Income inequality Huey Long style

“December 1934. Huey Long speaks passionately about income inequality and the wealthy in the United States.” — You Tube

Ever since I was a child, I have had an intense fascination with Huey Long. If you actually watched this brilliant presentation of income inequality less than five minutes in length, then you have seen one of the greatest political speeches of all time.



Wikipedia:Huey Long

“Huey Pierce Long, Jr. (August 30, 1893 – September 10, 1935), nicknamed The Kingfish, was an American politician who served as the40th Governor of Louisiana from 1928 to 1932 and as a member of the United States Senate from 1932 until his assassination in 1935. A Democrat, he was an outspoken populist who denounced the rich and the banks and called for “Share the Wealth.” As the political boss of the state he commanded wide networks of supporters and was willing to take forceful action. He established the political prominence of the Long political family.”


Wikipedia on the book and movie All The Kings Men

“[Willie Stark’s character [the central character in both book and movie] is often thought to be inspired by the life of Huey P. Long, former governor of Louisiana and that state’s U.S. senator in the mid-1930s. Huey Long was at the zenith of his career when he was assassinated in 1935; just a year earlier, Robert Penn Warren had begun teaching at Louisiana State University.[ Stark, like Long, is shot to death in the state capitol building by a physician. The title of the book possibly came from Long’s motto, [Every Man a King’.”



We do not propose to say that there shall be no rich men. We do not ask to divide the wealth. We only propose that, when one man gets more than he and his children and children’s children can spend or use in their lifetimes, that then we shall say that such person has his share. That means that a few million dollars is the limit to what any one man can own.”

— Huey Long, Share Our Wealth radio address, February 23, 1934







Share The Wealth was a movement begun in February 1934, during the Great Depression, by Huey Long, a governor and later United States Senator fromLouisiana. Huey Long first proposed the plan in a national radio address, which is now referred to as the “Share Our Wealth Speech”.[1]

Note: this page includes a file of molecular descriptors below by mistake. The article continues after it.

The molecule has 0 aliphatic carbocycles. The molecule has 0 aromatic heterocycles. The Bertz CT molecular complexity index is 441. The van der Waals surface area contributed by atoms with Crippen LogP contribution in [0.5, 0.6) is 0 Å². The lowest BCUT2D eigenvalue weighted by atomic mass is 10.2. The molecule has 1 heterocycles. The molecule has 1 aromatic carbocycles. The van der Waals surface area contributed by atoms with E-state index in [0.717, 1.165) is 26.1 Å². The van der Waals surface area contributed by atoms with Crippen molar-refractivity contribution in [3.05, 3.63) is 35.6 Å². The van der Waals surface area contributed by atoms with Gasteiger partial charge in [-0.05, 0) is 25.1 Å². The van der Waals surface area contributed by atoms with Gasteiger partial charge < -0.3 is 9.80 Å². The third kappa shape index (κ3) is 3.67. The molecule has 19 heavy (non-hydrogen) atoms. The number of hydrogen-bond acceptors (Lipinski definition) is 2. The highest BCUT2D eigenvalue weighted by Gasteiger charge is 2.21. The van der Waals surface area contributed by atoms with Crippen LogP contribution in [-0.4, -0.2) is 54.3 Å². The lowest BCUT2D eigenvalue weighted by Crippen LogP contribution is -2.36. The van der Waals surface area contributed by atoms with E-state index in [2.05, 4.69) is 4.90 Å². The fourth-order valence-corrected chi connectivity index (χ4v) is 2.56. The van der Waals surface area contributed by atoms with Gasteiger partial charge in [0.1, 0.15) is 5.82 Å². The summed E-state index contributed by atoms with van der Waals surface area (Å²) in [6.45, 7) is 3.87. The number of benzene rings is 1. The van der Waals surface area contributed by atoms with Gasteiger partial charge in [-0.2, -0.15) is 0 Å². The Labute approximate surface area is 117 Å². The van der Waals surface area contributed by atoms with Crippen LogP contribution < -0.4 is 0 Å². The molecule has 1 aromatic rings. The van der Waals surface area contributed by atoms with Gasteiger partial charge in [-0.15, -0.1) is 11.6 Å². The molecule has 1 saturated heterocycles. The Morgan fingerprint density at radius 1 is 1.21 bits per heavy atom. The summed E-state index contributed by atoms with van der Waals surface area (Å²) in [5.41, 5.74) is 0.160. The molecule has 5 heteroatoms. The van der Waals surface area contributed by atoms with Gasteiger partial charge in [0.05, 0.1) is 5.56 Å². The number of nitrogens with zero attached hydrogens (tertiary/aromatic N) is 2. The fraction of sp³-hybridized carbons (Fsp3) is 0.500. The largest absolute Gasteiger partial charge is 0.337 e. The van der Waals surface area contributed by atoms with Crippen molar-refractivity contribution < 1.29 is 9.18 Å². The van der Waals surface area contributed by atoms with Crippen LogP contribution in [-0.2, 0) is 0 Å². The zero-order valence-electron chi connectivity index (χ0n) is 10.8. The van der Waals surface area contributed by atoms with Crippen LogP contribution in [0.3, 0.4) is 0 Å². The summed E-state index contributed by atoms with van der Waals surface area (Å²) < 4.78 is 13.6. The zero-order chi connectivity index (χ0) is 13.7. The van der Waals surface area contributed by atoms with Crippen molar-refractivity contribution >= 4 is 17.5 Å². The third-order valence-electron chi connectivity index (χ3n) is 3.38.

Long believed that the underlying cause of the Great Depression, (which he called “Mr. Roosevelt’s depression”) was the growing disparity between the rich and everyone else.[2] For most of his political career, he was endeared to the “little man,” which refers to the rural poor.[3] The Share Our Wealth program was going to become the capstone project for Long’s populist agenda.

The Share Our Wealth program was controversial. Many also suspected that Huey Long was planning on using the Share Our Wealth Society as a vehicle for mounting a third party challenge to Roosevelt during the 1936 Presidential election. Any Presidential ambitions which Long might have had were cut short when he was shot by an assassin on September 8, 1935, in Baton Rouge; he died two days later on September 10, 1935.[4]

Biographers T. Harry Williams and William Ivy Hair speculated that the Senator had never intended to run for the presidency in 1936. Long planned to form a third party in 1936 that would run a candidate who would probably lose, but also split the Democratic vote.”



Wikipedia on Long biographer T. Harry Williams

Williams used oral history as part of his key source material in the preparation ofHuey Long, having interviewed scores of supporters and opponents of the “Louisiana Kingfish“.[6] On November 2, 1959, Williams presented the presidential address “The Gentleman from Louisiana: Demagogue or Democrat” before the Southern Historical Association. Williams told his fellow historians and their guests that Huey Long’s governorship marked the end of the half-century of Louisiana history since the close of congressional Reconstruction. Before 1928, Louisiana had only 296 miles of concrete roads, 35 miles of asphalt, 5,728 miles of gravel, and three major bridges, none of which crossed the Mississippi River either at New Orleans or Baton Rouge. Trains had to uncouple and ferry across the river. By 1935, when Long wasassassinated, Williams observed that the state had 2,446 miles of concrete roads, 1,308 miles of asphalt, 9,629 miles of gravel, and more than 40 major bridges. He concluded that Long was “a powerful and sometimes ruthless political boss” but not one who fit the definition of a fascist, as often claimed by Long’s detractors.[5]Williams frequently quoted the Long confidant, Harley Bozeman, wrote extensive local history in Winn Parish.




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